Saturday, October 16, 2010

An eyeopener..............

Faithful readers might figure that my musical tastes run toward
"classic rock" and "oldies".   Well, that is partially true.  But......
sometime in the early 1980's, friend Ferds turned me on to the
1978 Pat Metheny Group album.  Yes, it was vinyl.  Love the
(now) CD and love this song.  Jazz/fusion.   Who knew? 
Enjoy!




The Pride of Philadelphia.....

William Penn was born this day in 1644.  Perhaps the original
Philadelphian, he is definitely one of history's more interesting
people.

Expelled from Oxford and caned by his father, Penn's teenage
years marked him as a bit of a rebel.  At age 18, Penn's family
(they had some wealth and were favored by the Crown) sent
him to Paris, France to to "get him out of view, improve his
manners, and expose him to another culture."

Penn was a free thinker about religion.  This in an era of
strict laws and persecution of any faith other than the official
Anglican one.  In time he became a Quaker.  Not passive
by nature, "Penn became the first theologian, theorist, and
legal defender of Quakerism, providing its written doctrine
and helping to establish its public standing."

He was jailed, threatened with life imprisonment, yet refused
to recant and continued his aggressive attacks on the Anglican
Church.

His father's favor with Charles II saved him in the end.  An
elegant solution was found- the mass emigration of the Quakers. 
Penn was granted a charter from the Crown to establish a colony
in the Americas,  the "extraordinarily generous charter which
made Penn the world’s largest private (non-royal) landowner,
with over 45,000 square miles."  The year was 1681.

"Having proved himself an influential scholar and theoretician,
Penn now had to demonstrate the practical skills of a real
estate promoter, city planner, and governor for his 'Holy
Experiment', the province of Pennsylvania."

While nothing is simple, and Penn would probably have
chosen a different end to his story, the City of Philadelphia,
at the center of his "Holy Experiment", thrived.  It grew and
prospered as a center of culture, commerce, and free
thinking in the Colonies.




















The Statue of Billy Penn atop City Hall in downtown
Philadelphia.  It was not until the 1980's that any real
estate developer was brave enough to erect a
building in the downtown "higher than Billy Penn's hat."
But, that is a story for another day.

I'm with Mathew on this one...................

Our friends at Keeping Current Matters are looking for the silver
lining in Foreclosuregate.  Following the lead of a recent Wharton
Business School release and a Fox News story,  KCM is
wondering if it is not a good thing to let all those houses in the
foreclosure pipeline just stay in the pipeline for an extended time
period, thus reducing the available supply of houses for sale. 
Less supply may mean that any demand will  keep prices from
falling farther.  It is a working theory  anyway.  Full post here.

If I have been reading Keeping Current Matters correctly over
the past few months, they seem to see the real estate world
through the eyes of  Sellers.  Nothing wrong with that.  In fact,
for most Realtors that viewpoint is probably dominant.  For
as long as I've been in business, it has been true that the Realtor
with the listings (representing the Seller) is the Realtor that will be
successful.

Ace blogger Mathew Ferarra added a comment after the post.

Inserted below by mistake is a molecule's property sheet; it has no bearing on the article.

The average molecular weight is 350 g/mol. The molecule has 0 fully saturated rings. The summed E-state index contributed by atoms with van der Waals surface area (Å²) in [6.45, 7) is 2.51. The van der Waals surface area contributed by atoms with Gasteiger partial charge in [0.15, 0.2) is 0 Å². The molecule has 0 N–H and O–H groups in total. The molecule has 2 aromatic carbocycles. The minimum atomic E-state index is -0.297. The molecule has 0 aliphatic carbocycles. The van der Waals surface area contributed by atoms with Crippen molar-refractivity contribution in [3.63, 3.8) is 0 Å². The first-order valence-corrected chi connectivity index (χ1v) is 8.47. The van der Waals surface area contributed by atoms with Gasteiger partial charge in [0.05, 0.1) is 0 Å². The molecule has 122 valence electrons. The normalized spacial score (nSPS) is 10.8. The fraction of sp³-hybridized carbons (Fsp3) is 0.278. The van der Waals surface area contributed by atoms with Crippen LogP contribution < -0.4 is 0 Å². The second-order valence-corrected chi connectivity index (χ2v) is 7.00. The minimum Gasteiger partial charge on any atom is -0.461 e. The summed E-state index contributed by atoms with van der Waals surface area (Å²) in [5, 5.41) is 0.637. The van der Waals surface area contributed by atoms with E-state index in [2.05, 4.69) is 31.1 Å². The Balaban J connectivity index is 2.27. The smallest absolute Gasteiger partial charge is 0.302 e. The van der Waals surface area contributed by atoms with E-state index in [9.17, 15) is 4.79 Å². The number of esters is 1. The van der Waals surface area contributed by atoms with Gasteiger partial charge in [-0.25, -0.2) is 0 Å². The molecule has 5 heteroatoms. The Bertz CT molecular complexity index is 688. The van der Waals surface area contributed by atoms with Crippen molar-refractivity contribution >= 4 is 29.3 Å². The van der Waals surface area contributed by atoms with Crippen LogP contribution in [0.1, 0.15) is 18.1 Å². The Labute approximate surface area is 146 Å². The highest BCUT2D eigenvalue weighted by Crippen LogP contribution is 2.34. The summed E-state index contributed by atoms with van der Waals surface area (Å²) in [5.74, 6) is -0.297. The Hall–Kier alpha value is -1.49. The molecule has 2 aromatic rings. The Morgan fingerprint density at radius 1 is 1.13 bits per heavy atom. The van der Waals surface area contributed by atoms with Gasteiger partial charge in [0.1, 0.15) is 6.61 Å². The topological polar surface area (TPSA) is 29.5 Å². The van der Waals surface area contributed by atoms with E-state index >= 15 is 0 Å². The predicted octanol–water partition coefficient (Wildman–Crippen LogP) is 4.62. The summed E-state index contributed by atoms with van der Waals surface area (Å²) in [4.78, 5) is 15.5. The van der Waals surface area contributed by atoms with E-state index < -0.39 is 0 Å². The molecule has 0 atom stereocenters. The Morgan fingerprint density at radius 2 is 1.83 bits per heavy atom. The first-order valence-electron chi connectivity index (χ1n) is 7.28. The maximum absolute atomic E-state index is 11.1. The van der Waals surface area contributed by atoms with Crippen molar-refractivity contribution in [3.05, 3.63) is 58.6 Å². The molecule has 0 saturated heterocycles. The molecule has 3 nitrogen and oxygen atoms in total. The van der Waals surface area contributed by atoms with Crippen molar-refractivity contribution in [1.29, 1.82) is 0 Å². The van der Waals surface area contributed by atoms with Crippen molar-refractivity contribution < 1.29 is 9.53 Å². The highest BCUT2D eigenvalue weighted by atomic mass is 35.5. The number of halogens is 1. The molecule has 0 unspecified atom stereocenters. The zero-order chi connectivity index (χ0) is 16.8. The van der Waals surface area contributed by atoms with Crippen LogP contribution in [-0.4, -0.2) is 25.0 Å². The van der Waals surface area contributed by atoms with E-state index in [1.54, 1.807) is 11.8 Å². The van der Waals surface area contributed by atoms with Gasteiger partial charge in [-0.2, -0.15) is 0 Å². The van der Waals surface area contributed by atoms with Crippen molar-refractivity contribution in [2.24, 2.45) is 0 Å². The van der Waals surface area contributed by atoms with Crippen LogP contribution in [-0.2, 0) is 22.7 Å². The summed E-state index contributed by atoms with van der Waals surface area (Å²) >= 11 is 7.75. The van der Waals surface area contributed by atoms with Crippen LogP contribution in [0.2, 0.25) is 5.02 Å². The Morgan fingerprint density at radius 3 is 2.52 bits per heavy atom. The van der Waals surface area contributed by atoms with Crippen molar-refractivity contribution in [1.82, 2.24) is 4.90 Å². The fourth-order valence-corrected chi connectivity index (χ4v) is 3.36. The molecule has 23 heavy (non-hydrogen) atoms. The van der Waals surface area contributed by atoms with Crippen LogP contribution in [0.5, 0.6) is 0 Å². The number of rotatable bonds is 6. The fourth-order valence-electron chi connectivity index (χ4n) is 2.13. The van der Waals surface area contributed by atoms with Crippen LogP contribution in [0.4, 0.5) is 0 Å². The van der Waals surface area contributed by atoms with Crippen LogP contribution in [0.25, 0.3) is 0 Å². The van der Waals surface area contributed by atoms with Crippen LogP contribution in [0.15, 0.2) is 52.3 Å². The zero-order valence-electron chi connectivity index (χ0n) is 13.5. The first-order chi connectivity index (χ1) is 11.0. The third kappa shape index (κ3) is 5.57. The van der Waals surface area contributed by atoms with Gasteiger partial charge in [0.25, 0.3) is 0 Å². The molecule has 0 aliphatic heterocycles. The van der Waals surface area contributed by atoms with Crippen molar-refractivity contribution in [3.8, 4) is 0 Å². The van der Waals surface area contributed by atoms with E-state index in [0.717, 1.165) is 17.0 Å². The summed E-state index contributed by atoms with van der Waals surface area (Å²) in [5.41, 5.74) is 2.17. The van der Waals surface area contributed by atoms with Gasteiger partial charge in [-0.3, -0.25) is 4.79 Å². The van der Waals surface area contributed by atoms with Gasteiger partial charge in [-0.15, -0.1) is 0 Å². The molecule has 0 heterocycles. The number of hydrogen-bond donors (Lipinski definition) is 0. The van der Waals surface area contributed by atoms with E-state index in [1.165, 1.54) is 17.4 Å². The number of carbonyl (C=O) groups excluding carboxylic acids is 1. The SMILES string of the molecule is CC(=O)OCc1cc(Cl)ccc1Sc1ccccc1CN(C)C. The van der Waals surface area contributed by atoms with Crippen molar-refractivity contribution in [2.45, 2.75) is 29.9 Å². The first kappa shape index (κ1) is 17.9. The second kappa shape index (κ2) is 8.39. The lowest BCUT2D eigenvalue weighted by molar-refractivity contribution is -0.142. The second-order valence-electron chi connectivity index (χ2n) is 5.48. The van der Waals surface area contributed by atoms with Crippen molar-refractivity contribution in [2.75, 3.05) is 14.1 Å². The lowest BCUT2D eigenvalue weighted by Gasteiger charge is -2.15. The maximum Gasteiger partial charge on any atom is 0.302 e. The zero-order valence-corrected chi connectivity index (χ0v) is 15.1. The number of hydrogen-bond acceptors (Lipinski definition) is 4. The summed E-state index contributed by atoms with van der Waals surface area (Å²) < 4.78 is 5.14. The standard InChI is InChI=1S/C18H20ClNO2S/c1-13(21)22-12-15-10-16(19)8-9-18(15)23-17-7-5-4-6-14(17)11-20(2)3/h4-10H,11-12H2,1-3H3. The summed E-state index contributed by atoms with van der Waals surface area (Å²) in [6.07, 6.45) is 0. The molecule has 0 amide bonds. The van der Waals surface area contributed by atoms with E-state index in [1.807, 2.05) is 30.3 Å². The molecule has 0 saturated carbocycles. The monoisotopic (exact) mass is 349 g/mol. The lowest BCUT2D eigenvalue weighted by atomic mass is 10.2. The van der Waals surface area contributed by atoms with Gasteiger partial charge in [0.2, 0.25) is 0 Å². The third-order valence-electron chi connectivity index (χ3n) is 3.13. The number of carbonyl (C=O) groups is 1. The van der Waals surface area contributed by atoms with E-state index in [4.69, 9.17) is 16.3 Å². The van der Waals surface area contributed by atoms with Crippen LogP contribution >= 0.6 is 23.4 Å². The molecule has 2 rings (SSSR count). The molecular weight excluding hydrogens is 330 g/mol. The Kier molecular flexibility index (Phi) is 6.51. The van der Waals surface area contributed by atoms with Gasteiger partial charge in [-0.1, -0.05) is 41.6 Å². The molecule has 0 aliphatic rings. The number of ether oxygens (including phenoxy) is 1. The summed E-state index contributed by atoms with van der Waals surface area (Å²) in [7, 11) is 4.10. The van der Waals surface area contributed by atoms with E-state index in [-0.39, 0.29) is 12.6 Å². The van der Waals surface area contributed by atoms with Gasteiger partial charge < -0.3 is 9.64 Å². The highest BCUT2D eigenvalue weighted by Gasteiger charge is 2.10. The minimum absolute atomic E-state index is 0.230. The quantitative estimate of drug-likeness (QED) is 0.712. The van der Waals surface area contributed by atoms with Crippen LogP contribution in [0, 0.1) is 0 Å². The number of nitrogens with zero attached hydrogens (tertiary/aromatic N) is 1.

Mathew looks at the issue through the eyes of the Buyers and
wonders why "higher prices and less choice is a 'good thing'."

It strikes us that, as Mathew points out, it is a Buyer's market.
Buyers can pick and choose.  My first broker defined a true
buyer as "someone who has their furniture in a moving van and
who needs to find a place to live today".  Very few buyers fit that
description, which is maybe why my first broker never sold many
houses.

There is enough uncertainty in the market place that there is no
apparent reason for a normal buyer to hurry to make a buying
decision.   Buyers, in a buyer's market, tend to be a pretty clever
breed.  The Buyers are the ones establishing values now, not the
Sellers. They know there is this huge backlog of available homes
coming.  Don't you think, that absent finding a reasonably priced
property (by 2010 standards), they will just wait it out, knowing
that housing prices will have to fall over the next 12-18 months?

Hope I am wrong, but  the only silver-lining in Foreclosuregate
is for those folks in default.  They will get to stay in default a
while longer.

To get healthy, the market first has to hit bottom.  It is not there
yet.   Delaying that by slowing the foreclosure process does
not help the economy, our industry, the lenders, or owners of
residential real estate.  The sooner all the excess inventory is
actually for sale, the sooner the inflated values from the bubble
 years can be scrubbed from the market, the sooner our
economy will begin to heal.

Quotable............

Hide not your talents.  They for use were made.  What's a
sundial in the shade?
- Benjamin Franklin

Courage is not the lack of fear, it is acting in spite of it.
-Mark Twain

On matters of style, swim with the current.  On matters of
principle, stand like a rock.
-Thomas Jefferson

Every time I see an adult on a bicycle, I no longer
despair for the future of the human race.
-H. G. Wells

Choose your corner, pick away at it carefully, intensely,
and to the best of your ability, and that way you might
change the world.
-Charles Eames

Be careful what you set your heart upon, for it will
surely be yours.
-James A. Baldwin

Don't fight forces, use them.
-Buckminster Fuller

It is no use saying, "We are doing our best."  You